Vulnerabilities in Edulog Portal Revealed Bus Location Data, Parent Logins for 6M Students
Researchers Warn Schools to Stop Publicly Posting Edulog Sign-Up Codes
- By Kristal Kuykendall
Security researchers said this week that API vulnerabilities in the Edulog school bus tracking platform made the names and geolocation data of 6 million student riders available to anyone, and while the vulnerability has been fixed, schools that post their Edulog sign-up code on their websites are still at risk.
Tenable Research, in an advisory posted Dec. 13, said it first discovered the security problems in Edulog’s Parent Portal apps in September and notified the company; researchers created a free account without a school access code and were then able to access the API endpoints directly, rather than relying on the apps.
“They soon realized that the access control measures in place were client-side restrictions enforced only by the apps themselves,” Tenable wrote on its blog. “By submitting requests manually, they had seemingly unfettered access to any information that could be obtained via the Parent Portal API.”
In their tests, researchers gained access to student riders’ names and assigned bus routes, parent contact information, GPS data, and configuration details — such as usernames and encrypted passwords for third-party integrations — for individual school districts, Tenable said.
Edulog, short for Education Logistics, provides school bus routing and tracking services to thousands of school districts throughout the U.S., stating on its website that 6 million students are transported on over 85,000 buses routed by Edulog software.”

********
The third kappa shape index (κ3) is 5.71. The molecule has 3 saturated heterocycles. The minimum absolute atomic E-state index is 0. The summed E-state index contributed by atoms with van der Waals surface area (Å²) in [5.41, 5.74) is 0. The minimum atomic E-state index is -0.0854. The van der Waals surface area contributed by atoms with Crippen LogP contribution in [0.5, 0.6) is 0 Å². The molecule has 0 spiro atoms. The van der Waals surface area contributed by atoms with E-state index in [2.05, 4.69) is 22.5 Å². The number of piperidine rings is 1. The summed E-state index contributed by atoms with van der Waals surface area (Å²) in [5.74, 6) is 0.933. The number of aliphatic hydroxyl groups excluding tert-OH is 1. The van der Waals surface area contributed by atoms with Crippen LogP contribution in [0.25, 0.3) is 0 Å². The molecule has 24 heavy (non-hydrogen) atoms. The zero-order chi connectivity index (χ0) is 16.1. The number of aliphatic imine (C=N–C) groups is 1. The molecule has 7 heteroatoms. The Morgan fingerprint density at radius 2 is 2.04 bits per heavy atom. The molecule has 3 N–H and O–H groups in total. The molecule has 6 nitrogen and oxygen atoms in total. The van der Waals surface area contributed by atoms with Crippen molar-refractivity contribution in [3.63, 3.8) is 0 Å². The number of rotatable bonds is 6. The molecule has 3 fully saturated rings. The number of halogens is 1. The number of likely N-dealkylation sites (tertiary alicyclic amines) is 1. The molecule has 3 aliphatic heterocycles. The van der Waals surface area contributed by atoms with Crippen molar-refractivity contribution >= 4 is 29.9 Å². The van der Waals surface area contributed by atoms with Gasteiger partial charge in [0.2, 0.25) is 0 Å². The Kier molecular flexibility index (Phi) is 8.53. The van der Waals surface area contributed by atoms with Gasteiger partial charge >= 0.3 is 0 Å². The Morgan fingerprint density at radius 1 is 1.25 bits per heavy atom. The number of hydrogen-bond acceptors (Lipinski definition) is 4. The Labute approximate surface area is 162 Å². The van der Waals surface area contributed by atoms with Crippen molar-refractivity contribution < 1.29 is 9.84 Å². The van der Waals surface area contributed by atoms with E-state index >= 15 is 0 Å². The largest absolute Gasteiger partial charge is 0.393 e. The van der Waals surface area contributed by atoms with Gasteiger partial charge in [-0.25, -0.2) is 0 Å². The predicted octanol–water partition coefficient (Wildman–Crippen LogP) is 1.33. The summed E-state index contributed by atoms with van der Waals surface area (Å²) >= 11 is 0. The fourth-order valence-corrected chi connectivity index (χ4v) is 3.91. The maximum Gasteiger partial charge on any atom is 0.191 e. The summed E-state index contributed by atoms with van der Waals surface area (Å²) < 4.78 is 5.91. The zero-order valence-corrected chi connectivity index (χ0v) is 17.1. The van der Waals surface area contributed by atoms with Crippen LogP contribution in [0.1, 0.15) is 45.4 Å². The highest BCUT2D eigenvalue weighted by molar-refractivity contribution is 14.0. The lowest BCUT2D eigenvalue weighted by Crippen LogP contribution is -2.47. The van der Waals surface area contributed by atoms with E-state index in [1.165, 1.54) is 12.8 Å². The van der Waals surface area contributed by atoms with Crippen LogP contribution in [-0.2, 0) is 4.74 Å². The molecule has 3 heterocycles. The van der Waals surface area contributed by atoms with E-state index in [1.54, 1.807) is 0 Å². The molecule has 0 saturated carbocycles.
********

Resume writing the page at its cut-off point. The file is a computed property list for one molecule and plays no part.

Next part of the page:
Its Parent Portal and Parent Portal Lite apps give parents and school staff real-time information on school buses’ current locations, pick-up and drop-off times, and notifications about delays or route changes.
Typically, parents or school staff of districts using Edulog can sign up for a free account for the Parent Portal apps; a registration code is required to obtain access to bussing information for a particular school or district. These registration codes are provided to parents and staff by the schools themselves; Tenable noted that some schools post the codes on their websites or in publicly available documents intended for parents.
Tenable said it reported the issues to Edulog on Sept. 13, 2023, and that by Nov. 30, Edulog responded that “all reported issues have been resolved.” When asked about its plans to disclose the exposed data to its users, on Dec. 11 “Vendor states that they will not be posting an advisory of their own,” Tenable wrote.
While there is no indication the exposed data was accessed or misused prior to the fix, Tenable emphasized that districts should not make their sign-up codes publicly available.
“For example, even without the vulnerabilities discovered in the Parent Portal services, there isn’t necessarily anything stopping a malicious actor from signing up for an account and obtaining a registration code for a given school through other means. The actor could ask another parent, call the school and pretend to be a parent, or simply search for one on the internet:”
The security advisory noted that similar issues are “common in industries where the concept of data security is often conflated with compliance standards. In fact, it’s likely that much of the information that could have been obtained via the Parent Portal API, such as names and addresses, was already considered open data and complied with regulatory requirements.”
Tenable said that while Edulog took their report seriously and provided fixes in a timely manner, “all those involved – Edulog employees, agents for the school districts, and parents using the services – are responsible for making sure the data relating to these services is handled properly.”
Read the full security advisory at Tenable’s website.
Kristal Kuykendall is editor, 1105 Media Education Group. She can
be reached at [email protected].